Even sooner, the batteries will be used to power drones and provide free Internet to the developing world.
An energy startup, called SolidEnergy Systems, has created a new battery that has twice the energy capacity of the regular lithium ion batteries used in our devices today.
"With two-times the energy density, we can make a battery half the size, but that still lasts the same amount of time, as a lithium ion battery," Qichao Hu Hu, CEO of SolidEnergy, told MIT News. "Or we can make a battery the same size as a lithium ion battery, but now it will last twice as long."
For a little battery background, an anode is the electrode used in most rechargeable devices, through which the electrical current flows. In the new battery, the researchers swapped out graphite — a common anode material — with an extremely thin, high-energy lithium-metal foil. This foil can hold more ions, which provides the battery with more energy capacity.
Demonstrating the battery’s capacity in an iPhone 6, the team showed that the new battery would be half the size of the current lithium ion batteries used in the iPhone 6, but it would offer a stronger electric current — 2.0 amp-hours (unit of electric current time) instead of the iPhone battery’s 1.8 amp-hours.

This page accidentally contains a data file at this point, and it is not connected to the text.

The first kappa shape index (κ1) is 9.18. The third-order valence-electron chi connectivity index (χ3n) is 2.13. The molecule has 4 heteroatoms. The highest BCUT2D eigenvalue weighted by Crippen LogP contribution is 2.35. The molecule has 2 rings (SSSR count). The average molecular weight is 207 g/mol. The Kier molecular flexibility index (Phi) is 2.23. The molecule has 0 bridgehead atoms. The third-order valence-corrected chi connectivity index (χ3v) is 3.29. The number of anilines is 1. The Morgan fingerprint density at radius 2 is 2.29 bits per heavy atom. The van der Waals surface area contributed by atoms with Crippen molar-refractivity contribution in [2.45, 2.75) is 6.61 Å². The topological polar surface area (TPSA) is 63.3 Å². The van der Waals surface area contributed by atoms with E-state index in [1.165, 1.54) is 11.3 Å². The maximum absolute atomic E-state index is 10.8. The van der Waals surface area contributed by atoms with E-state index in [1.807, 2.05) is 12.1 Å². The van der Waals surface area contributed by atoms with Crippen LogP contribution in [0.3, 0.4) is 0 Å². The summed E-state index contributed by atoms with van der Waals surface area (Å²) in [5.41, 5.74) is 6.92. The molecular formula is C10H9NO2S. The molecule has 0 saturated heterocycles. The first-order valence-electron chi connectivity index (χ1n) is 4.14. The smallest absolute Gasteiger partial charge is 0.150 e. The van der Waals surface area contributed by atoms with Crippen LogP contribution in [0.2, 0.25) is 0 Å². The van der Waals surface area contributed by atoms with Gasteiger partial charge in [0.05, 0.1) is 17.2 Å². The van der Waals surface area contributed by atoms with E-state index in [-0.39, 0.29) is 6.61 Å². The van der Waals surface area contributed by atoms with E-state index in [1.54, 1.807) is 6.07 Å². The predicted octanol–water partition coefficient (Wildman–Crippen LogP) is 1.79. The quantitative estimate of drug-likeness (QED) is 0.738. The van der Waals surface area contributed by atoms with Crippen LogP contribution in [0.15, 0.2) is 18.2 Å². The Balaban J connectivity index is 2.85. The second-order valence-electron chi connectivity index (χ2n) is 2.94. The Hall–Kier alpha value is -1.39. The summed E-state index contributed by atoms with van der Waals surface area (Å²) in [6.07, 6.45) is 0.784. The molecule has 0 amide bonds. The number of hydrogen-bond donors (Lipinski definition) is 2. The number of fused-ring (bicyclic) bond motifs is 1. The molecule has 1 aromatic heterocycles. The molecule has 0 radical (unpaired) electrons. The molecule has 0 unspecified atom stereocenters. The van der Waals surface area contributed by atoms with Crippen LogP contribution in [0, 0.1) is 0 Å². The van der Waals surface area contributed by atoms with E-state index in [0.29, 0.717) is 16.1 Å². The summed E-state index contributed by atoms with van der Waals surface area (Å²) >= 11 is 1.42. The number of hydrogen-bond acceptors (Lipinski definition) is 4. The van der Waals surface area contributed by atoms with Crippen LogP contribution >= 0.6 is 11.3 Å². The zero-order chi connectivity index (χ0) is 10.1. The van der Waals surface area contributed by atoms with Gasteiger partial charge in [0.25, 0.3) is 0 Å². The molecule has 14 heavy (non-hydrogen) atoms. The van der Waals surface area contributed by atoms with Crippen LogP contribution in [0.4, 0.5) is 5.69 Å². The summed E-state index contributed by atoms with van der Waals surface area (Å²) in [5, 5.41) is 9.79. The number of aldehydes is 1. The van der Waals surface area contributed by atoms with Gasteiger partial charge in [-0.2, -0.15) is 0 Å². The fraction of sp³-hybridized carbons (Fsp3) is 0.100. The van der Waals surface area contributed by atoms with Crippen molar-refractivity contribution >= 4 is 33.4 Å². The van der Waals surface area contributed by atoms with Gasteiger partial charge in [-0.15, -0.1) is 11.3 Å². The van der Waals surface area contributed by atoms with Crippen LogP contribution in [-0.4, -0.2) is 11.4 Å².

According to MIT News’ Rob Matheson, SolidEnergy has plans to bring the batteries to smartphones and wearable devices in early 2017, but even sooner than that, the company plans to roll the batteries out for drones in November of this year.
“Several customers are using drones and balloons to provide free Internet to the developing world, and to survey for disaster relief,” Hu says. “It’s a very exciting and noble application.”
In 2018, SolidEnergy plans to bring the batteries to electric cars.
“Industry standard is that electric vehicles need to go at least 200 miles on a single charge,” Hu explains. “We can make the battery half the size and half the weight, and it will travel the same distance, or we can make it the same size and same weight, and now it will go 400 miles on a single charge.”
Hu believes the batteries could have “a huge societal impact.”
Check out SolidEnergy’s video below: